Tutorial On Signal Processing In Linux With Octave

If you’ve taken any digital signal processing classes at a college or university, you’ve probably been exposed to MATLAB. However, if you want to do your own work, you might think about Linux and one of the many scientific computing applications available for it.

[David Duarte] recently published a three-part tutorial on using Octave to do scientific audio processing. The first part covers basic reading, writing, and playing of audio files. Part two covers synthesis of signals, plotting, and some basic transformations.  Modulation is the topic of the third part. If you prefer your tutorials on video, you can check out the video below.

We’ve talked about MATLAB before in the context of message cracking. Then again, some of the best signal processing is done by humans. If you don’t like Octave, you might try Scilab, another Linux package that is similar. There’s also Freemat, Sage, and Spyder. Of course, you can also run MATLAB under Linux.

Audio Effects On The Intel Edison

With the ability to run a full Linux operating system, the Intel Edison board has more than enough computing power for real-time digital audio processing. [Navin] used the Atom based module to build Effecter: a digital effects processor.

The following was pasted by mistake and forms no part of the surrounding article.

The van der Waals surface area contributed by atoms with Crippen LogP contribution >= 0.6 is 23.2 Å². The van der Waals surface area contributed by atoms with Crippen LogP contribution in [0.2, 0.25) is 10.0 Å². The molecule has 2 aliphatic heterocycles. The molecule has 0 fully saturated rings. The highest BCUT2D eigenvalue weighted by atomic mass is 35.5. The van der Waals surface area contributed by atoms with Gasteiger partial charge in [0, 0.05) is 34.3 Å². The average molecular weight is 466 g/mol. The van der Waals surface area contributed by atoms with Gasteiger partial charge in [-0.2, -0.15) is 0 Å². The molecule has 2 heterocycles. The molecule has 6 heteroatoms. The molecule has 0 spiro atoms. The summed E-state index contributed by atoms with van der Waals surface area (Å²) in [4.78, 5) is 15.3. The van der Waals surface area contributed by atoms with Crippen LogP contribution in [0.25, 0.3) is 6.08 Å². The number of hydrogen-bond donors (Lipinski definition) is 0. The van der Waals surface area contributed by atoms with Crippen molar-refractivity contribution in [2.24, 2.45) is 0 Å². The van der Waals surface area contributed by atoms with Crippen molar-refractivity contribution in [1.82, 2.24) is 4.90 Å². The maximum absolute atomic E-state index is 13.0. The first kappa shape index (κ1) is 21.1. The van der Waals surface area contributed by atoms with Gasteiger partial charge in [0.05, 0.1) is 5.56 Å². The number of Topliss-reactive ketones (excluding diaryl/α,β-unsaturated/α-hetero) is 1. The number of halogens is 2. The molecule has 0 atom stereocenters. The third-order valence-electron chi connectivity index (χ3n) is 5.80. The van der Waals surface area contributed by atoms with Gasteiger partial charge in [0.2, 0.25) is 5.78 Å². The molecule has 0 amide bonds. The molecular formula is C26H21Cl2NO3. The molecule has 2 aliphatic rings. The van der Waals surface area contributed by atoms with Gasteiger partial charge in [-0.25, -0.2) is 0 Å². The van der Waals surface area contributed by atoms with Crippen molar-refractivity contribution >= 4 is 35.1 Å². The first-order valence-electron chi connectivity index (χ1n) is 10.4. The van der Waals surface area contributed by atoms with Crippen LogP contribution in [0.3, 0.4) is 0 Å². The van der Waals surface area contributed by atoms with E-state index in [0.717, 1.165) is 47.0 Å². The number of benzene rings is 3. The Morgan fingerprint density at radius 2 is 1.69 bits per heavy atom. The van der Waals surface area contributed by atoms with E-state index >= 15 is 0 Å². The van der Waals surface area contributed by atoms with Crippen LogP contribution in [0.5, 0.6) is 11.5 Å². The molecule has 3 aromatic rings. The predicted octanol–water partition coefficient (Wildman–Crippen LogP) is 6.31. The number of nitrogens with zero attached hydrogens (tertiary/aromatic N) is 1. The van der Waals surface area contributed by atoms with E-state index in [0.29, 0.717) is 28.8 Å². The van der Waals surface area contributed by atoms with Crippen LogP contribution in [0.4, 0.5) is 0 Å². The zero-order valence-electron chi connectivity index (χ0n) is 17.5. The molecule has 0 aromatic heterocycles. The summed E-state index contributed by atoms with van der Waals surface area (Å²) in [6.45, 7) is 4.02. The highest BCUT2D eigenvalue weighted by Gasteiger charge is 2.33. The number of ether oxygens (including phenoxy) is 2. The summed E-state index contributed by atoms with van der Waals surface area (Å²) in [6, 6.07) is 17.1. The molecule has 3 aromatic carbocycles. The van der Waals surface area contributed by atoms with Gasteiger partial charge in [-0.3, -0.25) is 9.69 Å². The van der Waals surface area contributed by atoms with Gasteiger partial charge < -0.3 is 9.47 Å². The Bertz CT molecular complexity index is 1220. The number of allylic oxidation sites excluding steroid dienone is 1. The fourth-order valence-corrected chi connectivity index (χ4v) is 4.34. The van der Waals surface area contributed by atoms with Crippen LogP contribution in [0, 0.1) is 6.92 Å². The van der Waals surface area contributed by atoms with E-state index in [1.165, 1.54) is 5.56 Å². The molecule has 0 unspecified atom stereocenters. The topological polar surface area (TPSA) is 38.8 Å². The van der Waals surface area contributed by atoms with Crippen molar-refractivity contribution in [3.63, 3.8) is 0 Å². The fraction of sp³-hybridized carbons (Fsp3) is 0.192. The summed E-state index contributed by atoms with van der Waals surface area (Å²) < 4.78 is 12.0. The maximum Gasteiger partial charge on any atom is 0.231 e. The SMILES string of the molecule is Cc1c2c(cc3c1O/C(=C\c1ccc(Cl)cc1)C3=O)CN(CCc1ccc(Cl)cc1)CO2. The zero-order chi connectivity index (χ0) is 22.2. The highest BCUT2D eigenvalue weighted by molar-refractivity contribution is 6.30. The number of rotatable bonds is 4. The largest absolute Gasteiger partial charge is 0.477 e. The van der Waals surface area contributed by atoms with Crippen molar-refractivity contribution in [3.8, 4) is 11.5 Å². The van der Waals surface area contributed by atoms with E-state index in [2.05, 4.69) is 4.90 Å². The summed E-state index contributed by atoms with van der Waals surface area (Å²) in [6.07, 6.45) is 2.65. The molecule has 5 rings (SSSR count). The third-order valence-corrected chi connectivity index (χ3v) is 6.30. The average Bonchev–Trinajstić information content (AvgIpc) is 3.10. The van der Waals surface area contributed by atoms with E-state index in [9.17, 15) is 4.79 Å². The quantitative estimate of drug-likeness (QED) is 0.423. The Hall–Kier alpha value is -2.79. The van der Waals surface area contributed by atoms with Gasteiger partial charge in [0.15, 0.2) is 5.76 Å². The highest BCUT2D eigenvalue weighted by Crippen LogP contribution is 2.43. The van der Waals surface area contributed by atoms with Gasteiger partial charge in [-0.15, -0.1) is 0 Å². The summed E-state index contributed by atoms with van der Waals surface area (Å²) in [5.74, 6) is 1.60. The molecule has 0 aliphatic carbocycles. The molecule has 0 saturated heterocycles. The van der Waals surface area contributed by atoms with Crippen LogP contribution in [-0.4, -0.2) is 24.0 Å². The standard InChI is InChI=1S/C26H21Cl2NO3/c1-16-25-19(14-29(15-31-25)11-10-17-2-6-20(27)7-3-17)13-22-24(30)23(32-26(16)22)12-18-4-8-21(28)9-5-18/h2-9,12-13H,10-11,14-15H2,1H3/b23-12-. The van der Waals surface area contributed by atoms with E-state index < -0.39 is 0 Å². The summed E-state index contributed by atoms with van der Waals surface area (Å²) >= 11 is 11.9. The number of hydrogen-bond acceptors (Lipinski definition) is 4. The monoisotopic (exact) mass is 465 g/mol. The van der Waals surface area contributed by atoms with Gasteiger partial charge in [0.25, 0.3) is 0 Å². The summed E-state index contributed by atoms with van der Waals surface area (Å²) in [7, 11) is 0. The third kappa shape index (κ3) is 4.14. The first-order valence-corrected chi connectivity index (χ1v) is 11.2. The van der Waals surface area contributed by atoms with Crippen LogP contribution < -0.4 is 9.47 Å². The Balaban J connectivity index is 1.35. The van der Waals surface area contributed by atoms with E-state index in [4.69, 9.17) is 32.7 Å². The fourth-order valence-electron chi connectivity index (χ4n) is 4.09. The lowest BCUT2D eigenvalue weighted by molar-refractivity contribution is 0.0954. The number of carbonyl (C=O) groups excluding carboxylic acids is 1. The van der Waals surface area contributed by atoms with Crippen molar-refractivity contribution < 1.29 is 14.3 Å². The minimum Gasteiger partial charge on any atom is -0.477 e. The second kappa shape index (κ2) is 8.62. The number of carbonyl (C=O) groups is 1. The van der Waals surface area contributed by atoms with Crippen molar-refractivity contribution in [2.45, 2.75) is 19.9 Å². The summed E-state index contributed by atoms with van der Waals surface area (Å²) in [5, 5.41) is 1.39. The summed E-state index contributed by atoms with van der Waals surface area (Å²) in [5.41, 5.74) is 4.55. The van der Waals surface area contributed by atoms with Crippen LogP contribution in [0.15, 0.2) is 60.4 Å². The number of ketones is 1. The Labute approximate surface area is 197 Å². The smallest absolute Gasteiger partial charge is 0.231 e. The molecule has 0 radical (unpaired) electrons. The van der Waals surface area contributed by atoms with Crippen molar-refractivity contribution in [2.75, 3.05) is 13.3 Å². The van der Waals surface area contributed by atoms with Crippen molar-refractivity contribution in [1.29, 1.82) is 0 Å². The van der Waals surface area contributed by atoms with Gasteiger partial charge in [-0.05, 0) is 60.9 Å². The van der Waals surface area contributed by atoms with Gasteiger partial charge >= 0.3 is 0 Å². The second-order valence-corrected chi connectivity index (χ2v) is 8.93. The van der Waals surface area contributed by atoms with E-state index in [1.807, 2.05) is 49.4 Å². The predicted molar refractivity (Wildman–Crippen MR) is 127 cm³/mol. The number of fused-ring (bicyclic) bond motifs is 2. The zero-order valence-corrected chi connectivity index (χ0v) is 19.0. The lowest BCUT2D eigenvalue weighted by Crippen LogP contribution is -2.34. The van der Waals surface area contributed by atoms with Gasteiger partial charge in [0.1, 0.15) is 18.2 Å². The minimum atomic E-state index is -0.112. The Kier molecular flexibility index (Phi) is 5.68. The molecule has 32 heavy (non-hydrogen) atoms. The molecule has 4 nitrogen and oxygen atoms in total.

Effecter is written in C, and makes use of two libraries. The MRAA library from Intel provides an API for accessing the I/O ports on the Edison module. PortAudio is the library used for capturing and playing back audio samples.

F9GW4Y4IGQFYP23.MEDIUMTo allow for audio input and output, a sound card is needed. A cheap USB sound card takes care of this, since the Edison does not have built-in hardware for audio. The Edison itself is mounted on the Edison Arduino Breakout Board, and combined with a Grove shield from Seeed. Using the Grove system, a button, potentiometer, and LCD were added for control.

The code is available on Github, and is pretty easy to follow. PortAudio calls the audioCallback function in effecter.cc when it needs samples to play. This function takes samples from the input buffer, runs them through an effect’s function, and spits the resulting samples into the output buffer. All of the effect code can be found in the ‘effects’ folder.

You can check out a demo Effecter applying effects to a keyboard after the break. If you want to build your own, an Instructable gives all the steps.

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